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Osteoarthritis Cartilage. 2014 May;22(5):622-30. doi: 10.1016/j.joca.2014.03.009. Epub 2014 Mar 21.

Trajectories and risk profiles of pain in persons with radiographic, symptomatic knee osteoarthritis: data from the osteoarthritis initiative.

Author information

1
Orthopaedic and Arthritis Center for Outcomes Research, Department of Orthopedic Surgery, Brigham and Women's Hospital, Harvard Medical School, Boston, MA, USA; Department of Biostatistics, Boston University School of Public Health, Boston, MA, USA. Electronic address: JCOLLINS13@PARTNERS.ORG.
2
Orthopaedic and Arthritis Center for Outcomes Research, Department of Orthopedic Surgery, Brigham and Women's Hospital, Harvard Medical School, Boston, MA, USA; Division of Rheumatology, Immunology and Allergy, Brigham and Women's Hospital, Harvard Medical School, Boston, MA, USA.
3
Orthopaedic and Arthritis Center for Outcomes Research, Department of Orthopedic Surgery, Brigham and Women's Hospital, Harvard Medical School, Boston, MA, USA.
4
Orthopaedic and Arthritis Center for Outcomes Research, Department of Orthopedic Surgery, Brigham and Women's Hospital, Harvard Medical School, Boston, MA, USA; Department of Biostatistics, Boston University School of Public Health, Boston, MA, USA.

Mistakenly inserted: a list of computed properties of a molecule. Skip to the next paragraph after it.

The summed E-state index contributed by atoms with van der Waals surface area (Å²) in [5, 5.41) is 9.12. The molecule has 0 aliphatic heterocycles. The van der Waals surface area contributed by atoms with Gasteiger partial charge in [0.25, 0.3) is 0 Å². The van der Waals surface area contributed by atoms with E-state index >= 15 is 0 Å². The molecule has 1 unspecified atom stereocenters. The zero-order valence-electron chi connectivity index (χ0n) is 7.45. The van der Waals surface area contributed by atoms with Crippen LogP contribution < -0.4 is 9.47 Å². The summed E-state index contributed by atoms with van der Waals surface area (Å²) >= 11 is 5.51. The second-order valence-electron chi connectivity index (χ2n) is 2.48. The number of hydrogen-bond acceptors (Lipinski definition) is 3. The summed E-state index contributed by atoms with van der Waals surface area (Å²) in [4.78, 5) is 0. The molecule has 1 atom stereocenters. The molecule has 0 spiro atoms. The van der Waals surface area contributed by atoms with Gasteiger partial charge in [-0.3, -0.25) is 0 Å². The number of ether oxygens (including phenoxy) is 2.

Abstract

BACKGROUND:

Little is known about the temporal evolution of pain severity in persons with knee osteoarthritis (OA). We sought to describe the pain trajectory over 6 years in a cohort of subjects with radiographic, symptomatic knee OA.

METHODS:

We used data from the Osteoarthritis Initiative (OAI), a multi-center, longitudinal study of subjects with diagnosed radiographic evidence of knee OA. Pain was assessed at baseline and annually for 6 years. Our analysis cohort included subjects with symptomatic knee OA at baseline, defined as baseline Kellgren-Lawrence (KL) score ≥2 with Western Ontario and McMaster Universities Osteoarthritis Index (WOMAC) pain score >0. We used group-based trajectory modeling to identify distinct patterns of pain progression over a 6-year follow-up. Factors examined included sex, race, education, comorbidities, age, body mass index (BMI), alignment, KL grade, and depression.

RESULTS:

We used data from 1753 OAI participants with symptomatic knee OA. Mean baseline WOMAC pain score was 26.5 (0-100, 100=worst) with standard deviation (SD) 19. Group-based trajectory modeling identified five distinct pain trajectories; baseline pain scores for each ranged from 15 to 62. None of the trajectories exhibited substantial worsening. One fifth of subjects in the two trajectories with the greatest pain underwent total knee replacement (TKR) over follow-up. Higher KL grade, obesity, depression, medical comorbidities, female sex, non-white race, lower education, and younger age were associated with trajectories characterized by greater pain.

CONCLUSION:

We found that knee pain changes little, on average, over 6 years in most subjects. These observations suggest knee OA is characterized by persistent rather than inexorably worsening symptoms.

KEYWORDS:

Cohort study; Group-based trajectory modeling; Osteoarthritis; Pain; Trajectories

PMID:
24662734
PMCID:
PMC4028704
DOI:
10.1016/j.joca.2014.03.009
[Indexed for MEDLINE]
Free PMC Article

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